British newspaper The Mail on Sunday had reported the series was under investigation by the Anti-Corruption and Security Unit (ACSU) of world cricket’s governing body with experts identifying suspicious betting patterns.
“Concerns have been raised, in particular, around the tied third match of the series played in St Lucia a week ago on Friday, as well as the final game, which resulted in a last-ball win for Pakistan on Thursday,” the paper reported.
The West Indies, chasing 230, tied the third match after needing 24 in the last two overs with the last pair of Kemar Roach and Jason Holder at the crease.
The probe will also look at betting patterns in the final game, in which West Indies scored just one run from the first 18 balls, according to the report.
Pakistan Cricket Board (PCB) interim chairman Najam Sethi hit out at the allegations.
“These are outrageous claims and we have been in touch with the ICC and insist on investigation,” Sethi told Pakistan’s Geo TV.
“I can’t talk much on this but we did contact the team manager and he told us that a couple of days ago the newspaper people were phoning people to get the information,” said Sethi.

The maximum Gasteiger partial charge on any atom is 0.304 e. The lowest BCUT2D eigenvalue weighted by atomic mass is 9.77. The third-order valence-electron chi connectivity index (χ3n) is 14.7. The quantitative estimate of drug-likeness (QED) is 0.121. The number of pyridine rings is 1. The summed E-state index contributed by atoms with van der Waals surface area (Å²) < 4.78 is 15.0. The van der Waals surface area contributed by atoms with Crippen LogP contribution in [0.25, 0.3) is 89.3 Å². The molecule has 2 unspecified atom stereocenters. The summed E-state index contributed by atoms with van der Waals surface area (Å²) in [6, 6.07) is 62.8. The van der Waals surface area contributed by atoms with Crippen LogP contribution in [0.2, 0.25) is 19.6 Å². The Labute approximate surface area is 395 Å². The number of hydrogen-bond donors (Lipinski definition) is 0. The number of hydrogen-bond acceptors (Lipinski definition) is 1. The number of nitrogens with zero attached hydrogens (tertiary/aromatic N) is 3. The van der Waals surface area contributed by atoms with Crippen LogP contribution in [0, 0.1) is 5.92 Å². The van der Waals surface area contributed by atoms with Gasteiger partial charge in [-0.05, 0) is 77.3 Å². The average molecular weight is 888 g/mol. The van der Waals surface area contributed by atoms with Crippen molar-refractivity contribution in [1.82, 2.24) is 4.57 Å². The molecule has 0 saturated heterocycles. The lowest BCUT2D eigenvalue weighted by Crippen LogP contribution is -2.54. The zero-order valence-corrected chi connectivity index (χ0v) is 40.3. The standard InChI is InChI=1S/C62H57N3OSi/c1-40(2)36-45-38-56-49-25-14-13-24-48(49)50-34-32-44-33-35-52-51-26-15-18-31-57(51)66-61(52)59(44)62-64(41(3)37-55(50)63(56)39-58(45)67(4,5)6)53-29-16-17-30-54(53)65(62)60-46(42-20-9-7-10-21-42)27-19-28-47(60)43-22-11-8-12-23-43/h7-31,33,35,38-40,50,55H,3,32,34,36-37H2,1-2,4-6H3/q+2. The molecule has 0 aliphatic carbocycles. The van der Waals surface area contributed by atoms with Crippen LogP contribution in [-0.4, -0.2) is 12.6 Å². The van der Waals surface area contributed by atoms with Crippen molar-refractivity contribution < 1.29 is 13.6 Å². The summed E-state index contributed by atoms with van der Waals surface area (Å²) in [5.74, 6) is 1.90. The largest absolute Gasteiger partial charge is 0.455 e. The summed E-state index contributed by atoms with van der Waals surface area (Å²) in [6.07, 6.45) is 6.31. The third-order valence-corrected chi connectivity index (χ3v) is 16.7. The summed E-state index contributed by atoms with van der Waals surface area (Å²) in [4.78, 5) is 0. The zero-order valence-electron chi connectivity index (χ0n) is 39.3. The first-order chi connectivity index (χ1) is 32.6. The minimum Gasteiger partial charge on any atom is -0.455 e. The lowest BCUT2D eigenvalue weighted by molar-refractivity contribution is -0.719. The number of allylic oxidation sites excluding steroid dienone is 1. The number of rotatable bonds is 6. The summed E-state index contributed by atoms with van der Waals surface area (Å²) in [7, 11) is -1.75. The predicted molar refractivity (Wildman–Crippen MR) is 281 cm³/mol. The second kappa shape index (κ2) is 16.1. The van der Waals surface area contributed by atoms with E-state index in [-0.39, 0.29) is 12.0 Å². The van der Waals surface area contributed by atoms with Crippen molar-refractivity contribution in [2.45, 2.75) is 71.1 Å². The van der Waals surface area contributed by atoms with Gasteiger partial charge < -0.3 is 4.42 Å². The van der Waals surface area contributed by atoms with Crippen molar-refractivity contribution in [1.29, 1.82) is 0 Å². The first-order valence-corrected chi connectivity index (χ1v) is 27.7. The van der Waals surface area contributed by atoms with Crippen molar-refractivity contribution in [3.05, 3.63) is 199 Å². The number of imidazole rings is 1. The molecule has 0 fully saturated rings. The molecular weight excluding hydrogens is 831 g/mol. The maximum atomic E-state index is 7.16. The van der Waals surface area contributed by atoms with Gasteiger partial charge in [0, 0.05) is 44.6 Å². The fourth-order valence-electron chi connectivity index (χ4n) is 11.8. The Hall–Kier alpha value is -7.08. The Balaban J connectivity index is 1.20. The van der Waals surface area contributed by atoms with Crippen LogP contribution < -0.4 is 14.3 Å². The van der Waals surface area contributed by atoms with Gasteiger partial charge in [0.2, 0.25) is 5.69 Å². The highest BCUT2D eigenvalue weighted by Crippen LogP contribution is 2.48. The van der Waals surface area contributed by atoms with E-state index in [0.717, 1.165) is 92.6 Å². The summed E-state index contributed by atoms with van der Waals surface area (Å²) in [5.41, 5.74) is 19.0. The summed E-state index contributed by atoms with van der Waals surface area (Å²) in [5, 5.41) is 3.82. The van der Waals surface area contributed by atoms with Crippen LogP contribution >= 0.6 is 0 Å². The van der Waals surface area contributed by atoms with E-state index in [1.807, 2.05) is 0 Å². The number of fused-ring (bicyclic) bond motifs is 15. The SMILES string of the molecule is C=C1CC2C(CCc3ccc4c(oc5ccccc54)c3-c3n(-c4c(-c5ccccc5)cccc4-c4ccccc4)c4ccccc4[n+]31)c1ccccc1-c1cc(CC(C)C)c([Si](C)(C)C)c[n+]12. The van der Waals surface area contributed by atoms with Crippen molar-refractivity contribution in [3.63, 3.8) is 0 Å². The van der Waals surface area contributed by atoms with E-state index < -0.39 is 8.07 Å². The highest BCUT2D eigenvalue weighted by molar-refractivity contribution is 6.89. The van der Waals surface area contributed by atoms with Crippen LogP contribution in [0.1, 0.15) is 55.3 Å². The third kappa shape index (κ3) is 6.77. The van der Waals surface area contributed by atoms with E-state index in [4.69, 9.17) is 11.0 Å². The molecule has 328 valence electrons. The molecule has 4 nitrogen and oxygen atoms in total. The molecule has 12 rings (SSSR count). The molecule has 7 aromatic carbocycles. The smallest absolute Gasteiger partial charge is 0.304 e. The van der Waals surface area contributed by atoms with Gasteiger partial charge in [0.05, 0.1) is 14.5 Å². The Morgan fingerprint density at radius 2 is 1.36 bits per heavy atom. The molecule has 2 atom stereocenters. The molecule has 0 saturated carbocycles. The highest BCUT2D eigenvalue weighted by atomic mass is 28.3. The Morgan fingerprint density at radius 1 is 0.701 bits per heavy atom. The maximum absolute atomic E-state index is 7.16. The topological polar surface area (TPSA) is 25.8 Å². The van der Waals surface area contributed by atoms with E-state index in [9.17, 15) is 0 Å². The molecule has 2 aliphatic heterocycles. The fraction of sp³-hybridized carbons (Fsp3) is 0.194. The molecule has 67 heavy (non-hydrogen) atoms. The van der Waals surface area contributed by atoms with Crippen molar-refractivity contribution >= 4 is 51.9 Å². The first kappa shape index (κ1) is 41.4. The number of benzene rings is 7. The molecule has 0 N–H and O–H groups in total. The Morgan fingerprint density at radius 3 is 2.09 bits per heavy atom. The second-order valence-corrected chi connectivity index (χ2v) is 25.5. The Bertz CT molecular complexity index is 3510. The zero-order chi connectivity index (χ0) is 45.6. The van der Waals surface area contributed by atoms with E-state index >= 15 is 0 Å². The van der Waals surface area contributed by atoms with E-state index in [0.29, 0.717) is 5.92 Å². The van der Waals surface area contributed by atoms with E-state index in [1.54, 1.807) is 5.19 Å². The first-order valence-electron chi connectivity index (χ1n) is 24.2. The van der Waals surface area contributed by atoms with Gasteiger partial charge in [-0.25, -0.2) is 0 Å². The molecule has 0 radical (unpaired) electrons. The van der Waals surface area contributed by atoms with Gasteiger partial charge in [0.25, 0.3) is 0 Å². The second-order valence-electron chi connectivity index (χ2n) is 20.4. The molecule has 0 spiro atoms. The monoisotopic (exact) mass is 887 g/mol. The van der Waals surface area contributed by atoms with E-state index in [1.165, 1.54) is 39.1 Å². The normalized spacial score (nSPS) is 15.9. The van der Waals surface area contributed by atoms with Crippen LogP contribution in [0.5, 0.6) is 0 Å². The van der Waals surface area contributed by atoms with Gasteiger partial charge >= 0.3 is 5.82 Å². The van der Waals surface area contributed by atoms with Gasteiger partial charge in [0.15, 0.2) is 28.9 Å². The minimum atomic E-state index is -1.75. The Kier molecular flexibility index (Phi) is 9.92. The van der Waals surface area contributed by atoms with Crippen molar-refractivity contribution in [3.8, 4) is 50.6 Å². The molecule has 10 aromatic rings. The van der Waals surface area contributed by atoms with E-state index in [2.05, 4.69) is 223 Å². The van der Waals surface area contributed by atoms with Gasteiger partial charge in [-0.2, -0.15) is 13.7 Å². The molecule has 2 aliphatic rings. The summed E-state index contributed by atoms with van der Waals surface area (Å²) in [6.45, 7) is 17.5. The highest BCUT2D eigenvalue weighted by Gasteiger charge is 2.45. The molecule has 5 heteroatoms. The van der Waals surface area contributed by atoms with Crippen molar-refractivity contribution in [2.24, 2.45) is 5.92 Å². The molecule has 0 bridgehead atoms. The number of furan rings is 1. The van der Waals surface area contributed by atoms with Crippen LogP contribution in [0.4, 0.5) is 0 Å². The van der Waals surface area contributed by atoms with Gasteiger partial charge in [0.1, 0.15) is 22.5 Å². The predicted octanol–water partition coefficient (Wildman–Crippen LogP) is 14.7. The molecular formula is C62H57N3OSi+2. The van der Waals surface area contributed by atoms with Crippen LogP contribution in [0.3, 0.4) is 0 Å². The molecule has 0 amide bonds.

“The manager confirmed that the ICC’s ACSU team was there in the Caribbean. How much truth is there in this, only time will tell but at the moment this is not more than a story by The Mail.”
A board spokesman added: “The PCB is obviously extremely concerned at the allegations of fixing reported in the media with regard to recently concluded one-day series between Pakistan and West Indies.”
Pakistan won the one-day series 3-1 before clinching the two-match Twenty20 series 2-0 on Sunday.
Pakistan has been badly hit by match-fixing scandals in the past with three of its top players — Salman Butt, Mohammad Asif and Mohammad Aamer — serving bans in a spot-fixing case that surfaced on the team’s tour of England in 2010.
Pakistan had to ban former captain Salim Malik and paceman Ata-ur Rehman in 2000 after a two-year long judicial inquiry conducted by Lahore high court judge Malik Mohammad Qayyum.
The inquiry also fined six other players, including former captains Wasim Akram, Waqar Younis and Inzamam-ul Haq.
The bans came after Australian trio of Shane Warne, Tim May and Mark Waugh alleged Malik offered them bribes to underperform on the team’s tour to Pakistan in 1994.
An ICC spokesman told AFP it does not comment on any ACSU activities.
Sethi said PCB has taken quotes from an England and Wales Cricket Board (ECB) official in the newspaper report.
ECB’s information manager Chris Watts told The Mail the events in the Pakistan-West Indies series warrants investigation.
“If I was presented with this level of information, I would want this series investigated,” Watts, who is responsible for anti-corruption in domestic cricket in England, was quoted in the report. “There are some classic signs (of wrongdoing).”
“We have written (protested) to the ICC as to how an ECB official gave comments on the report and what right he had to say that,” Sethi protested.